Everyday I ride home on a dirt road that follows the Lagoon all around the island.  And everyday, I take a mental picture of it.. because it’s so beautiful.  I know that later on in life, I will look back to these moments and wish I was here again….especially when we goto Coral Sands Beach and we sit under the shade tree that is on the beach, and watch the kids play in the sand and water.  It’s a moment that a picture can’t even express.   I know I have it good, and it can’t get much better than this.  I guess that’s why I step back and enjoy the scenery.  One of these days, I’ll take a picture of a certain part of the Lagoon that has all of these different color of Blue that is just absolutely amazing.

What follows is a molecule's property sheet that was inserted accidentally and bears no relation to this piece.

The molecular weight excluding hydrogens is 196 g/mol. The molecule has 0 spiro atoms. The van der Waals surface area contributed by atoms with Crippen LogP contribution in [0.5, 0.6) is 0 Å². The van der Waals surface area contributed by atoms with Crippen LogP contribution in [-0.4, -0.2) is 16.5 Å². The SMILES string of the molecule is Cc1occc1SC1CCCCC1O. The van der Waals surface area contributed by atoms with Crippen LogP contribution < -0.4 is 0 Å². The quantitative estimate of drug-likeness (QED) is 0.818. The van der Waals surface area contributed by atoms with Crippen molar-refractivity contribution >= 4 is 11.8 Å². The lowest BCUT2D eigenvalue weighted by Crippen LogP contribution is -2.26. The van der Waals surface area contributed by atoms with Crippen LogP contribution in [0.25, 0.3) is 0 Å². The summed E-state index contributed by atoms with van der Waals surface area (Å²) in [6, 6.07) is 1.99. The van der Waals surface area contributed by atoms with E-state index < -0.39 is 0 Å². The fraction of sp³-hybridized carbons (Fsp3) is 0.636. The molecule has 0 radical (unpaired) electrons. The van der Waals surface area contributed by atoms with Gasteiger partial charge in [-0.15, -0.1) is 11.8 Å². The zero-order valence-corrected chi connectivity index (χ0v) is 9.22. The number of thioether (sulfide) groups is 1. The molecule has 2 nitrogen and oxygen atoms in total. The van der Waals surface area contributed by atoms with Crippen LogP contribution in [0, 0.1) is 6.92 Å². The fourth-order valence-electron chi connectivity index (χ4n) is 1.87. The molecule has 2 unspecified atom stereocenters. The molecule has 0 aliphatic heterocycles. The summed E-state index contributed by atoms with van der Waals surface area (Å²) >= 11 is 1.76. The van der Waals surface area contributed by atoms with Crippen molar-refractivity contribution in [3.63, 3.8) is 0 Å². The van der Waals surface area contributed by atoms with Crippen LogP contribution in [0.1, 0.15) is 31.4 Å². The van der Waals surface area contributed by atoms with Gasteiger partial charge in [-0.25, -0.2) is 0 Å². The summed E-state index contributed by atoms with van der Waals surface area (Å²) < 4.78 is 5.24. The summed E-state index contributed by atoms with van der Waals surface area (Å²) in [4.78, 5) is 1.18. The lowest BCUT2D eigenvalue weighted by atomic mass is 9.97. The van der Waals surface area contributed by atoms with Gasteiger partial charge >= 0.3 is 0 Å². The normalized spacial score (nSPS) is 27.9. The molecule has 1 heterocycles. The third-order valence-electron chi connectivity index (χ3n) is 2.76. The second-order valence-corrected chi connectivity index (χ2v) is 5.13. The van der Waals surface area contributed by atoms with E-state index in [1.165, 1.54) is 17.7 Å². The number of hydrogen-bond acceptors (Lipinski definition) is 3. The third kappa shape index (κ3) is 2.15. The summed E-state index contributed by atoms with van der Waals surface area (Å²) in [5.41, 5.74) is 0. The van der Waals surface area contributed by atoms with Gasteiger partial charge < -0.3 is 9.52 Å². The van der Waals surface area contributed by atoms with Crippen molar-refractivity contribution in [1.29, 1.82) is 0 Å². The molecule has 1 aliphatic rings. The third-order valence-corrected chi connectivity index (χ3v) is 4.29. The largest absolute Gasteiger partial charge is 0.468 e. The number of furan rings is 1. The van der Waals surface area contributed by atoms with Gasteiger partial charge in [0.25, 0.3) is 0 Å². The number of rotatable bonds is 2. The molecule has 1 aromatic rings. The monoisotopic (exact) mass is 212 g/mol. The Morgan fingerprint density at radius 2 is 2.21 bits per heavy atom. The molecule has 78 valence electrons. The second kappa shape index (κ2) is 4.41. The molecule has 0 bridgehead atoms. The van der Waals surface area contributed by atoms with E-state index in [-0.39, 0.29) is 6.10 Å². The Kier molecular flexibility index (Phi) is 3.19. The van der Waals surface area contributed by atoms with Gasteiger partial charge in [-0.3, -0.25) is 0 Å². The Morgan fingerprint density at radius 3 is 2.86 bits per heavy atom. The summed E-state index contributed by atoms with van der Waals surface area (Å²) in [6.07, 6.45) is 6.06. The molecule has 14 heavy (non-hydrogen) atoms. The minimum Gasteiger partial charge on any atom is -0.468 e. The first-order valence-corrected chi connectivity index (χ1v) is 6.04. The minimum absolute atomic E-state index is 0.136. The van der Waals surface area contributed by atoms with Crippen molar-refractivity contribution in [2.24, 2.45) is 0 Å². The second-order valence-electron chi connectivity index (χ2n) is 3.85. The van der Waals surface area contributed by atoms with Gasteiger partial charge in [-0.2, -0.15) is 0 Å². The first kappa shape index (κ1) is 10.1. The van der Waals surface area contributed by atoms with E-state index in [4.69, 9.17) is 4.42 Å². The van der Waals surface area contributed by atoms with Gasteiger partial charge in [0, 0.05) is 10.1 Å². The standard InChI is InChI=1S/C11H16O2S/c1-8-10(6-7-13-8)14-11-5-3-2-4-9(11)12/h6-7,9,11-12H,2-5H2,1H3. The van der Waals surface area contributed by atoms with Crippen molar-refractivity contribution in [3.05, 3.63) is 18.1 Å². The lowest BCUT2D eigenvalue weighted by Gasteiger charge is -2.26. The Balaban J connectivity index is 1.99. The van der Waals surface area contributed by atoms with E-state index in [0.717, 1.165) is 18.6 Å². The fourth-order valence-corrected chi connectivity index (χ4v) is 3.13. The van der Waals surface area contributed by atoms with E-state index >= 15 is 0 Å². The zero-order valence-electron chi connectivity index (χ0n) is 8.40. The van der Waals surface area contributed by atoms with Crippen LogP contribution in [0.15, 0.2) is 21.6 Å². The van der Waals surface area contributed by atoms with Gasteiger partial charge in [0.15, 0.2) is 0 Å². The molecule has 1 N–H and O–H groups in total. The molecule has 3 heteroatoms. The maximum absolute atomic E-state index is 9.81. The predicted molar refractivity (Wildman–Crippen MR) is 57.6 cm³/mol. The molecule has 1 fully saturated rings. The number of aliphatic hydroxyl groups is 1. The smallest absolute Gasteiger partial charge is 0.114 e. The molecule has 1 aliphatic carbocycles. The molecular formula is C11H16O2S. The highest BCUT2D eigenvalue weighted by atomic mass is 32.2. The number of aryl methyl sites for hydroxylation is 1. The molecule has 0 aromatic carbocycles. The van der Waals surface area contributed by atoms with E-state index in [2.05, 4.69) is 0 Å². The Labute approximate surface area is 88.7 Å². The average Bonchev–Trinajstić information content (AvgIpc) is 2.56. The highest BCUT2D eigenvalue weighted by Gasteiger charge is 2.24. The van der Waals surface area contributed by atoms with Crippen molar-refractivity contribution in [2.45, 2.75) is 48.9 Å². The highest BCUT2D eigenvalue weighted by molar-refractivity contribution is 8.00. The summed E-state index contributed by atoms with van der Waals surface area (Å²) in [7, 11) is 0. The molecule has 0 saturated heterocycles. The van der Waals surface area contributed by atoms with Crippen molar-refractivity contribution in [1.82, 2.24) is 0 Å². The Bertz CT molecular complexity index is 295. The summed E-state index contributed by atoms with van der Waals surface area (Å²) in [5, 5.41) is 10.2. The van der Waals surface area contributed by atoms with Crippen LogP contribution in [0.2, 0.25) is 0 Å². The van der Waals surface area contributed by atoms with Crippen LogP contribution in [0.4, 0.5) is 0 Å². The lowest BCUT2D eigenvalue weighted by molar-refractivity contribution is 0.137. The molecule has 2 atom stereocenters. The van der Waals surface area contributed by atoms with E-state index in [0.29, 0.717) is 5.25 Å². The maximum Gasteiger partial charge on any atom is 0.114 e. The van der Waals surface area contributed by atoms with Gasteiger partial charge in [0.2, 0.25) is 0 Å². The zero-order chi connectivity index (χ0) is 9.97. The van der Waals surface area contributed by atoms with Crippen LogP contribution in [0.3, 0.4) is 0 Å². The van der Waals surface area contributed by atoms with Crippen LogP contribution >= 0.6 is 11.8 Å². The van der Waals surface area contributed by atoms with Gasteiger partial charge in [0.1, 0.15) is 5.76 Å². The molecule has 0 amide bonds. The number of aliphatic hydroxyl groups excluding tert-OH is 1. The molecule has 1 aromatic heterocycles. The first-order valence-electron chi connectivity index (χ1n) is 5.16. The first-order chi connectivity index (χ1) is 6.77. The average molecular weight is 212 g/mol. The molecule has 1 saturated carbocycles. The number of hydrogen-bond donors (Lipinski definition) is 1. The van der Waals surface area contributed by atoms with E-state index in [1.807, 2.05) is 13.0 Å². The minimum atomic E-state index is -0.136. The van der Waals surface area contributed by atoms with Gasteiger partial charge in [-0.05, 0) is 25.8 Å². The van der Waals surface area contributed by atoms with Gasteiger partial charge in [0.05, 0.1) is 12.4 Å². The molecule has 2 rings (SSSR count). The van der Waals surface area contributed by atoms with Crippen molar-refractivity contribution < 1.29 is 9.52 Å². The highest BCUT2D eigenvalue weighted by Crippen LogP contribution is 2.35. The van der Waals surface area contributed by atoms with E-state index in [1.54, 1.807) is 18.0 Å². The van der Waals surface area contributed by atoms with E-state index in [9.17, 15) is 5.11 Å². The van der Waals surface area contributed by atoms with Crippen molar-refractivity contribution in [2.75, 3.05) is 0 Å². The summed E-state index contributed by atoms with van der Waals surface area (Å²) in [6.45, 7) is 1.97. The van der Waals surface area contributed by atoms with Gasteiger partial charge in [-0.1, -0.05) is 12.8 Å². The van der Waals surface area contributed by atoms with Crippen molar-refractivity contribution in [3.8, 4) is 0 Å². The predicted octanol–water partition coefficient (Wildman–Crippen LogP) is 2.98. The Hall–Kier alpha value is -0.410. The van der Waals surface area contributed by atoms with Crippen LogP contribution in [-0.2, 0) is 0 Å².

Doldrum Winds

Well, the doldrum winds are still here.  The winds are now coming from the southwest instead of the East.  We got a good bit of rain last week.. in 1 day haha.  It was a torrential downpour for about an hour, and then normal rain for the next 4 hours.  I think around November or December is when we change over to the dry season.

During the dry season, we get about 20 inches of rain over a period of 6 months (November to May).  In the wet season (June-November), we get an average of 80 inches of rain.  Normally, we get most of the rain at night.  If it rains in the daytime, it’s usually a downpour for about 30mins and it’s done.  Also.. during the dry season, the winds go back to a westerly flow, and constant 15+mph of wind.

This wind cuts down on the humidity and makes it much better to cool off in the shade ;)


We experienced a power outage last week.  It affected the entire housing area.  Wondering if power at my workplace was affected(I would have to be there anyways if it was), I hopped on my bike to check it out.